When I attended Bead&Button, I was absolutely bowled over by the pieces on display in the Bead Dreams showcases. One necklace that really wowed me was Helen of Troy, by French beader Anneta Valious. Not only is it luxe and gorgeous, but it uses a technique I’d never seen before.
Back at home, I found Anneta’s website, clicked through it, and discovered she describes her designs as being soutache jewelry. That still didn’t tell me much. I resolved to find out more and emailed the artist, proposing to share this technique with all of you. She accepted. Here’s a translation of our Q & A. All photos in this blog are by permission of the artist, and any errors in explaining what she said are mine!
What is soutache?
Soutache is a type of trim or gimp, and more specifically a flat braid with a groove down the center. Soutache began to be embroidered onto garments beginning in fifteenth-century France, becoming quite popular in the eighteenth and nineteenth centuries. [Think of the military uniforms of that era, festooned in braid. --NM] Soutache enjoyed a brief resurgence during the macramé craze of the 1970s. Today, it’s used mostly to embellish lampshades. It’s less well known for making jewelry.
Can you describe your soutache jewelry technique?
It consists of sewing and embroidering the braid around, and to, beads and stone cabochons. It’s possible to stitch to a base fabric, as you would do for bead embroidery, but most often there’s no base. The beads are attached directly between layers of trim, creating jewelry that’s very lightweight and airy in appearance.
This method allows for many design possibilities. You can create geometric shapes, or waves and arabesques. You can mix any number of colors. And you can construct volumetric pieces because the soutache weighs nothing compared to beads.
How did you learn this technique?
I started beading near the end of 2007, after spotting some beaded jewelry on the Internet and becoming captivated by silver Bali beads. I had absolutely no background in this craft. I’m Russian, and I studied Psychology at the University of Moscow. Life’s little twists and turns brought me to France, where I married and had two children. Although I’m devoted to my family, beads have changed my life. I can’t imagine myself without those little bits of glass!
I started by learning beadweaving and bead embroidery. Again on the Net, I came across photos of jewelry by Dori Csengeri, who uses soutache techniques. I remembered having seen similar jewelry in galleries in Moscow. If others can make this, I thought, I need to try too! So in spring of 2008, I completed my very first piece using soutache. There were no books on the topic, no instructions on the Internet—in fact, even now there’s hardly any information out there—so I invented my own methods. It’s possible that other people working with soutache have their own techniques. People often ask me for instructions on doing soutache embroidery, so I’ve posted a tutorial for a bracelet on my blog. And I’m currently working on a book, which will be released by a Russian publisher.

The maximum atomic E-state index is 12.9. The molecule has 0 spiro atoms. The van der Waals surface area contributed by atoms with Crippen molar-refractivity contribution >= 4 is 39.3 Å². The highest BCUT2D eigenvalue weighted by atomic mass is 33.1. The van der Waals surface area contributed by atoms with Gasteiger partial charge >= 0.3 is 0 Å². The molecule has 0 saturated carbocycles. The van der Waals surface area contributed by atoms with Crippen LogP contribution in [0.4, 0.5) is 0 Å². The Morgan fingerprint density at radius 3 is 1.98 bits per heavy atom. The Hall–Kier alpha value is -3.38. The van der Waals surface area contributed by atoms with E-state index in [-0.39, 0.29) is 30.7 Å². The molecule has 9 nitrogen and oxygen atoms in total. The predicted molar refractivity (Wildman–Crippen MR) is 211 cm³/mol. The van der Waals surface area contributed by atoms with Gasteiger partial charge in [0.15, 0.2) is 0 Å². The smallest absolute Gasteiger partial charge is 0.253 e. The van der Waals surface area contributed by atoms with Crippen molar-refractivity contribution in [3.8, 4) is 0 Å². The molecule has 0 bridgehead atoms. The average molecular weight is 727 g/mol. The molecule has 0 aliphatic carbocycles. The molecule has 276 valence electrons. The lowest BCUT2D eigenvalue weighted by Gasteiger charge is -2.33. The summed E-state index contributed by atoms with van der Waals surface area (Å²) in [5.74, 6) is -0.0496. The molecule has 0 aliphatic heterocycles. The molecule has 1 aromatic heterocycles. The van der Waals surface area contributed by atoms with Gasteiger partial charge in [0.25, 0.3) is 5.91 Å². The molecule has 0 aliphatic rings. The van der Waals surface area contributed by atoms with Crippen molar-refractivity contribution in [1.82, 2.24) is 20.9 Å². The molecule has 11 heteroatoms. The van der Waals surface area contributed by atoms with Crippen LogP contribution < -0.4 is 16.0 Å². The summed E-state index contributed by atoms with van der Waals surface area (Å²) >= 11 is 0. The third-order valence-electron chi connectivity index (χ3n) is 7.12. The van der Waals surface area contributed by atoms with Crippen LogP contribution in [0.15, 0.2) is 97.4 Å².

Where do you sell your work?
I sell finished pieces in my Etsy shop. I also do custom work. I love the idea of making a piece of jewelry that’s designed to coordinate perfectly with a specific dress or outfit.
Who are your beading heroes?
In the beginning, of course, I was influenced by the work of French beaders. There are many who make marvelous work but who are unknown outside of blogs and beading forums. Two of my favorites are Colette L’Hôpital-Navarre and Isabelle Penciolelli. I really like the work of some Russian and American beaders. These days, I also look to fashion runways and the collections of high-end jewelers for inspiration.
When I last spent any length of time in France, quilting and knitting seemed to be the most popular crafts. Have the French discovered beading? Are there many beadstores? Are there well-known designer-authors, like Sherry Serafini and Laura McCabe?
Felting, crochet, scrapbooking and quilting are very popular here, but so is beading, especially beadweaving with seed beads and jewelry using crystals. A lot of French designers are writing project instructions for jewelry and posting them on social networking sites. As far as I know, only two of them, Marie Le Sueur and Marie Géraud, have written books. They specialize in beadweaving.
[Marie Le Sueur has written Bijoux en cristal: Dentelles de perles, which translates as Crystal Jewelry: Bead Lace. As far as I can glean on the Internet, you don’t need to know French to understand how to make the projects in this book. Marie Géraud’s book has been translated into English. —NM]
How did you learn about the Bead Dreams competition?
After I first got interested in beading, I became a member of several beading forums, and that’s where I heard about Bead Dreams. I admired—and still do admire—all the pieces that get showcased in that contest, so I thought, why not enter my own work? The first year I sent in submissions, two necklaces—Allegro Apassionato and Lys Bleu—were selected as finalists. And of course, in 2011, Helen of Troy was a finalist, too.
Have you attended Bead&Button? Does a similar type of event exist in France or in Europe?
I’ve never been to the United States. Maybe someday my dream of traveling to Bead&Button will come true!
There’s no equivalent of the Bead&Button show here, possibly because there hasn’t been a sponsoring magazine. The German beading magazine Perlen Poesie has only been published for about two years. This month, however, the first beading salon takes place in Hamburg, Germany.
Well, thanks, Anneta!